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Video game maker Electronic Arts pursues $2B buyout offer for rival as Take-Two rejects bid

Video game maker Electronic Arts pursues $2B buyout offer for rival as Take-Two rejects bid

Video game maker Electronic Arts Inc. on Monday urged the publisher of "Grand Theft Auto" to quickly accept its unsolicited $2 billion (euro1.35 billion) takeover bid, saying it's only a matter of time before it declares "game over" and pulls its premium offer.
EA wants an agreement on a deal before the release of "Grand Theft Auto IV." Take-Two Interactive Software Inc. says it's willing to talk, but only after the next installment of its popular crime game goes on sale in April.
EA's $26-per-share cash bid sent Take-Two's stock soaring more than 52 percent in Monday midday trading. The offer represents a 64 percent premium over Take-Two's closing stock price of $15.83 on Feb. 15, the last trading day before Redwood City, California-based EA made its proposal. The offer wasn't announced until Sunday.
"There can be no certainty that in the future EA or any other buyer would pay the premium we are proposing today," EA CEO John Riccitiello said in a conference call with analysts Monday.
On Sunday, Take-Two said EA was being opportunistic and is "attempting to take advantage" of the upcoming "Grand Theft Auto IV" launch. Take-Two Chairman Strauss Zelnick said while the company is open to talks with EA, it wants to wait until April 30.
"Grand Theft Auto" has sold 65 million copies in various incarnations and is considered one of the most successful video games in history. EA publishes mainstays such as "Madden NFL," "The Sims" and "FIFA Soccer."
In its offer, EA is banking on the success of the GTA IV, and hopes to put its marketing muscle behind the eagerly awaited title. Acknowledging that EA is underrepresented in M, or Mature-rated titles, Riccitiello said the deal would give the company "the world's best M-rated content."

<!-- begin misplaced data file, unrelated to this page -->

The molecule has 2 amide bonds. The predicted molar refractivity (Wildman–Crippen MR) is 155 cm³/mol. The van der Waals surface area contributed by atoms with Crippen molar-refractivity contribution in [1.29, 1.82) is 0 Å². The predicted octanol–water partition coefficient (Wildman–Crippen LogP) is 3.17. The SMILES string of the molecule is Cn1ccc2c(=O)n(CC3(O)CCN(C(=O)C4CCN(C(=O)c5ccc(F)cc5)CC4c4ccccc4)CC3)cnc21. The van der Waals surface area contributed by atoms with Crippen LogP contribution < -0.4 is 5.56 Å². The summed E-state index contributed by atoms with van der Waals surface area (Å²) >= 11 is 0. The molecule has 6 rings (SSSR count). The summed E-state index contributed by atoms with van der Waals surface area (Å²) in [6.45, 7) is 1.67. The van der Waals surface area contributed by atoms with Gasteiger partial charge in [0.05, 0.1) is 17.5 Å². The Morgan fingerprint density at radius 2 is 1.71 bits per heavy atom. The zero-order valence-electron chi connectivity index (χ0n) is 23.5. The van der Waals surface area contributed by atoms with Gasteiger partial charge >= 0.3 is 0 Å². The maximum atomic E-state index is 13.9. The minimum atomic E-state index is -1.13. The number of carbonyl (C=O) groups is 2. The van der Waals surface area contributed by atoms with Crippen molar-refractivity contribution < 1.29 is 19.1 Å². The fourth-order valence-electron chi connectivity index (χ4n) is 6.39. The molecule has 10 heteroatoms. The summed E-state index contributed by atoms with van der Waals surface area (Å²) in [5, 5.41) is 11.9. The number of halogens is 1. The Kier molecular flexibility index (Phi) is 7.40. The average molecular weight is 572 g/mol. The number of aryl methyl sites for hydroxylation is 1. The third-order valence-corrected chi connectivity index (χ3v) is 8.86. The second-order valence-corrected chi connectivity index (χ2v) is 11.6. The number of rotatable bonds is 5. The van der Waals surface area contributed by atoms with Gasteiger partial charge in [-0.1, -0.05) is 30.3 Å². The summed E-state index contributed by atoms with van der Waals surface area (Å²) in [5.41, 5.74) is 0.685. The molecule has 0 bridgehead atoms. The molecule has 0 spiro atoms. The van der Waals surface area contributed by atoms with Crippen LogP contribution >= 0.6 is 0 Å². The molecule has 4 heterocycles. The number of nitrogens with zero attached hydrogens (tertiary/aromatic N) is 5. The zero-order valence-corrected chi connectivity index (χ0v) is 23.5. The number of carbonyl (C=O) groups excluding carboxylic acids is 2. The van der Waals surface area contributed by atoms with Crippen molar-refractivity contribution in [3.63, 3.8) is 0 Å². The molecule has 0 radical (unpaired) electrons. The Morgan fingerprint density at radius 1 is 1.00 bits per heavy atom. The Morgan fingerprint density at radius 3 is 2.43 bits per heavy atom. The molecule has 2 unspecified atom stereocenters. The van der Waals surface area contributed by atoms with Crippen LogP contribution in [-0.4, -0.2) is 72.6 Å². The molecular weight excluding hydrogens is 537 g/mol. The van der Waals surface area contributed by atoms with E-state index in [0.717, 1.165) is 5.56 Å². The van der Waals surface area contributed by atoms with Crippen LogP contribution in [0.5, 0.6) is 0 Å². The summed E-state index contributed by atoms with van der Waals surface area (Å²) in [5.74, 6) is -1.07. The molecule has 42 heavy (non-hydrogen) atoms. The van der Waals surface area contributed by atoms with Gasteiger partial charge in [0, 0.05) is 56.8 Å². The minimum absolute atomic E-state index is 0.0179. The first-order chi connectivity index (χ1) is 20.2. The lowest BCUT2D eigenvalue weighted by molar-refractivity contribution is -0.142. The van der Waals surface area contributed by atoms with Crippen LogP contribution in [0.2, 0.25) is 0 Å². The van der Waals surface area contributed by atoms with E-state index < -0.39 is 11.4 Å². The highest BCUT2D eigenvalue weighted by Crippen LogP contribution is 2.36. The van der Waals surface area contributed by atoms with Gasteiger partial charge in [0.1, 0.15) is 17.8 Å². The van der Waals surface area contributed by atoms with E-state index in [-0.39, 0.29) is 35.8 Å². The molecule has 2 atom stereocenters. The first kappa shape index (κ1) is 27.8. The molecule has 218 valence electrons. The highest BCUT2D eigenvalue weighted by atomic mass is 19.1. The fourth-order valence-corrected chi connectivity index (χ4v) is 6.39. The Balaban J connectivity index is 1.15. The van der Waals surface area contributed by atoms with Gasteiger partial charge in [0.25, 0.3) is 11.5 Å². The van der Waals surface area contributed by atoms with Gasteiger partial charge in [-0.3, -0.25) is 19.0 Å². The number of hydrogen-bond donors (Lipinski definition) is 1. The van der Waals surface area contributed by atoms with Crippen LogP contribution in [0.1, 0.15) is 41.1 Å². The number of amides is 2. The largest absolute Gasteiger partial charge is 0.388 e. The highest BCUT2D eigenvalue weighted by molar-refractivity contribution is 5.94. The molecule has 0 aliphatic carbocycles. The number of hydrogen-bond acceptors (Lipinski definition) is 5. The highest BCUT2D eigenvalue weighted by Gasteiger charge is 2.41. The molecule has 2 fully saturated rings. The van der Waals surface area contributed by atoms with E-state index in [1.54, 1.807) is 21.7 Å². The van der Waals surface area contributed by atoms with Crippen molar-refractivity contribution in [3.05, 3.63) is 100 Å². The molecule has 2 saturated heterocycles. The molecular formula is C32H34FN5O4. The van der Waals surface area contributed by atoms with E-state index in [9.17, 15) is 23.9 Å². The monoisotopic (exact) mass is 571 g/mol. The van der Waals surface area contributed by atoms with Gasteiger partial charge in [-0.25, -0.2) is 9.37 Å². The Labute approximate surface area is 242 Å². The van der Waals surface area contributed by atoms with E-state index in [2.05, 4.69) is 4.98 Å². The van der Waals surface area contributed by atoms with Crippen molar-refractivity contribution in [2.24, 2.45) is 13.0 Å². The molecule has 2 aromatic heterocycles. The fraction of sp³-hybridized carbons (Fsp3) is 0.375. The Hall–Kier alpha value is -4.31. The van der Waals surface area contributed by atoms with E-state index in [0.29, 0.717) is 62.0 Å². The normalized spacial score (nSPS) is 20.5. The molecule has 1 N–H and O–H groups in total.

Take-Two would give EA a shot at keeping its post as the world's top video game publisher. French media and telecom giant Vivendi SA plans to combine EA's chief rival, Activision Inc., with its own games unit to form Activision Blizzard. The combined company will own the wildly popular online game "World of Warcraft" and the "Guitar Hero" franchise.
But even if EA wins Take-Two, it isn't clear whether the brothers who helped create "Grand Theft Auto" will remain part of the company. Sam and Dan Houser, who lead Take-Two's Rockstar Games label, are under contract with the company only until next year.
Take-Two and Sam Houser did not immediately return phone calls seeking additional comment Monday. Riccitiello said he has "enormous respect" for Rockstar and its leadership, and called the team, which has survived six CEO transitions at Take-Two, "resilient."
EA did not say how much value it placed on Rockstar _ and "Grand Theft Auto" _ when it formulated the purchase price for Take-Two.
But regardless of whether they stay with the company doesn't make a "whole lot of difference to the deal," said Wedbush Morgan analyst Michael Pachter.
"If they choose to go independent, EA will be their first customer," he said.
EA's offer comes less than a year after a shareholder coup ousted Take-Two's top leadership over poor results, accounting troubles and controversy surrounding violent and sexual content in the company's games.
Several former Take-Two executives, including Chairman and CEO Ryan A. Brant, pleaded guilty in 2007 to falsifying business records in connection with a probe into backdated stock options.
Also last year, the British Board of Film Classification refused to certify "Manhunt 2," a gory game which received an Adults-Only rating from the Entertainment Software Rating Board in the U.S.
A Take-Two buyout would be by far the largest in EA's history. In January, the company closed its acquisitions of BioWare Corp. and Pandemic Studios, known for their action, adventure and role-playing games, in an $860 million (euro580.4 million) deal.
Earlier this month, EA announced that "Spore," the highly anticipated game from "Sims" creator Will Wright, will go on sale on the weekend of Sept. 7 amid likely stiffer competition in the $18 billion video game market.
Take-Two shares soared $9.07, or 52 percent, to $26.43, in Monday afternoon trading. Shares of Electronic Arts lost $2.49, or 5 percent, to $47.25.
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Associated Press Writer Marcus Wohlsen contributed to this report from San Francisco.